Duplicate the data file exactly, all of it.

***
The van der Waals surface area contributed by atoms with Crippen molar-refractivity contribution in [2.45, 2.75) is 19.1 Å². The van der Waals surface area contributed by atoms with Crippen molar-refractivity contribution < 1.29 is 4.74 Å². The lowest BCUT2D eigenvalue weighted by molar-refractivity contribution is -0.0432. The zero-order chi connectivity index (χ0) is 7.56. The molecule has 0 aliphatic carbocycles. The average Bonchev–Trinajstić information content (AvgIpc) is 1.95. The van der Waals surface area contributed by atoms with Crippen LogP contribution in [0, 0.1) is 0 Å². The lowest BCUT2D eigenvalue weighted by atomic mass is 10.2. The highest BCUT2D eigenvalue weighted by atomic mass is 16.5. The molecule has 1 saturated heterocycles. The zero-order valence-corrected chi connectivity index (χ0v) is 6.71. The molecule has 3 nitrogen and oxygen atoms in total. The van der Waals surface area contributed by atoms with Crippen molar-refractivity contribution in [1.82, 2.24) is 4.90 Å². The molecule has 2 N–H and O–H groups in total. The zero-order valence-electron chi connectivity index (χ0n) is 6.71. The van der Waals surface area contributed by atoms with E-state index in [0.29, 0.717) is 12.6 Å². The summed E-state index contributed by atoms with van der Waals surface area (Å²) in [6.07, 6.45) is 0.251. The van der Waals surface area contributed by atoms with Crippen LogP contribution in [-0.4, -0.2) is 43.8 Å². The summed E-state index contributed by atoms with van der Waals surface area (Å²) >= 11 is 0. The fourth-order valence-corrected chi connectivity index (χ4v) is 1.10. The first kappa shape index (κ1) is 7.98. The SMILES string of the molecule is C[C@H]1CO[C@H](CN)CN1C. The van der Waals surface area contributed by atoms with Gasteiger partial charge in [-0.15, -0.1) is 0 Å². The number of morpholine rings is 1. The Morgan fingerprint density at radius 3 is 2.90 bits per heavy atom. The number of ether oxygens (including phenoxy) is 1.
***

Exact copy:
The van der Waals surface area contributed by atoms with Crippen molar-refractivity contribution in [2.45, 2.75) is 19.1 Å². The van der Waals surface area contributed by atoms with Crippen molar-refractivity contribution < 1.29 is 4.74 Å². The lowest BCUT2D eigenvalue weighted by molar-refractivity contribution is -0.0432. The zero-order chi connectivity index (χ0) is 7.56. The molecule has 0 aliphatic carbocycles. The average Bonchev–Trinajstić information content (AvgIpc) is 1.95. The van der Waals surface area contributed by atoms with Crippen LogP contribution in [0, 0.1) is 0 Å². The lowest BCUT2D eigenvalue weighted by atomic mass is 10.2. The highest BCUT2D eigenvalue weighted by atomic mass is 16.5. The molecule has 1 saturated heterocycles. The zero-order valence-corrected chi connectivity index (χ0v) is 6.71. The molecule has 3 nitrogen and oxygen atoms in total. The van der Waals surface area contributed by atoms with Crippen molar-refractivity contribution in [1.82, 2.24) is 4.90 Å². The molecule has 2 N–H and O–H groups in total. The zero-order valence-electron chi connectivity index (χ0n) is 6.71. The van der Waals surface area contributed by atoms with E-state index in [0.29, 0.717) is 12.6 Å². The summed E-state index contributed by atoms with van der Waals surface area (Å²) in [6.07, 6.45) is 0.251. The van der Waals surface area contributed by atoms with Crippen LogP contribution in [-0.4, -0.2) is 43.8 Å². The summed E-state index contributed by atoms with van der Waals surface area (Å²) >= 11 is 0. The fourth-order valence-corrected chi connectivity index (χ4v) is 1.10. The first kappa shape index (κ1) is 7.98. The SMILES string of the molecule is C[C@H]1CO[C@H](CN)CN1C. The van der Waals surface area contributed by atoms with Gasteiger partial charge in [-0.15, -0.1) is 0 Å². The number of morpholine rings is 1. The Morgan fingerprint density at radius 3 is 2.90 bits per heavy atom. The number of ether oxygens (including phenoxy) is 1.